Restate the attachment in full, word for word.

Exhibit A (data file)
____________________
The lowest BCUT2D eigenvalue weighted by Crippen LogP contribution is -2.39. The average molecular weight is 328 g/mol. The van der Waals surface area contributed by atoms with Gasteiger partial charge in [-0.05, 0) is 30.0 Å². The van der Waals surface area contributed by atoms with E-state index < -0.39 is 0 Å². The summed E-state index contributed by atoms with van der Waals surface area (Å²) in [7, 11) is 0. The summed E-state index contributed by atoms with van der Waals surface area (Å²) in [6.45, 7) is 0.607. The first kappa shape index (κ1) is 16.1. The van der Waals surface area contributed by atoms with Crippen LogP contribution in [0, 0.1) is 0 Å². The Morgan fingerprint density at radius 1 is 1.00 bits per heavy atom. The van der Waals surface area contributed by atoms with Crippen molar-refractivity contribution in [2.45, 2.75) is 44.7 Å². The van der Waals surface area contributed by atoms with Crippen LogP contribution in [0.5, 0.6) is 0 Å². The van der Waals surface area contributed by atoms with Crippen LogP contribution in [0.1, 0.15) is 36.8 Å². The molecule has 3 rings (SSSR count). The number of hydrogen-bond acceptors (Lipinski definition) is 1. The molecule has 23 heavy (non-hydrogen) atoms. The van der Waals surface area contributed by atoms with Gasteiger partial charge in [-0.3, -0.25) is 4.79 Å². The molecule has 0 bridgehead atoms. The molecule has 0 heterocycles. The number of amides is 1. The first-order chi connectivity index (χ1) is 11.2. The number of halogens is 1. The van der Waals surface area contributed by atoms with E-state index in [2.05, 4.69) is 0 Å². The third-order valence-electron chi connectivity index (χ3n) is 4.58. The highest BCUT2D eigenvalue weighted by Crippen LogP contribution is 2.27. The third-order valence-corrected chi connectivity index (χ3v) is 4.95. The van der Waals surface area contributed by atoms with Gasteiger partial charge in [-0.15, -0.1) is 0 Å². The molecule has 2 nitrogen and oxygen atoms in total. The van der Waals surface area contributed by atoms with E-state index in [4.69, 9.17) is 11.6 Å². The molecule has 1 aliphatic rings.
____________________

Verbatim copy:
The lowest BCUT2D eigenvalue weighted by Crippen LogP contribution is -2.39. The average molecular weight is 328 g/mol. The van der Waals surface area contributed by atoms with Gasteiger partial charge in [-0.05, 0) is 30.0 Å². The van der Waals surface area contributed by atoms with E-state index < -0.39 is 0 Å². The summed E-state index contributed by atoms with van der Waals surface area (Å²) in [7, 11) is 0. The summed E-state index contributed by atoms with van der Waals surface area (Å²) in [6.45, 7) is 0.607. The first kappa shape index (κ1) is 16.1. The van der Waals surface area contributed by atoms with Crippen LogP contribution in [0, 0.1) is 0 Å². The Morgan fingerprint density at radius 1 is 1.00 bits per heavy atom. The van der Waals surface area contributed by atoms with Crippen molar-refractivity contribution in [2.45, 2.75) is 44.7 Å². The van der Waals surface area contributed by atoms with Crippen LogP contribution in [0.5, 0.6) is 0 Å². The van der Waals surface area contributed by atoms with Crippen LogP contribution in [0.1, 0.15) is 36.8 Å². The molecule has 3 rings (SSSR count). The number of hydrogen-bond acceptors (Lipinski definition) is 1. The molecule has 23 heavy (non-hydrogen) atoms. The van der Waals surface area contributed by atoms with Gasteiger partial charge in [-0.3, -0.25) is 4.79 Å². The molecule has 0 bridgehead atoms. The molecule has 0 heterocycles. The number of amides is 1. The first-order chi connectivity index (χ1) is 11.2. The number of halogens is 1. The van der Waals surface area contributed by atoms with E-state index in [2.05, 4.69) is 0 Å². The third-order valence-electron chi connectivity index (χ3n) is 4.58. The highest BCUT2D eigenvalue weighted by Crippen LogP contribution is 2.27. The third-order valence-corrected chi connectivity index (χ3v) is 4.95. The van der Waals surface area contributed by atoms with Gasteiger partial charge in [-0.15, -0.1) is 0 Å². The molecule has 2 nitrogen and oxygen atoms in total. The van der Waals surface area contributed by atoms with E-state index in [4.69, 9.17) is 11.6 Å². The molecule has 1 aliphatic rings.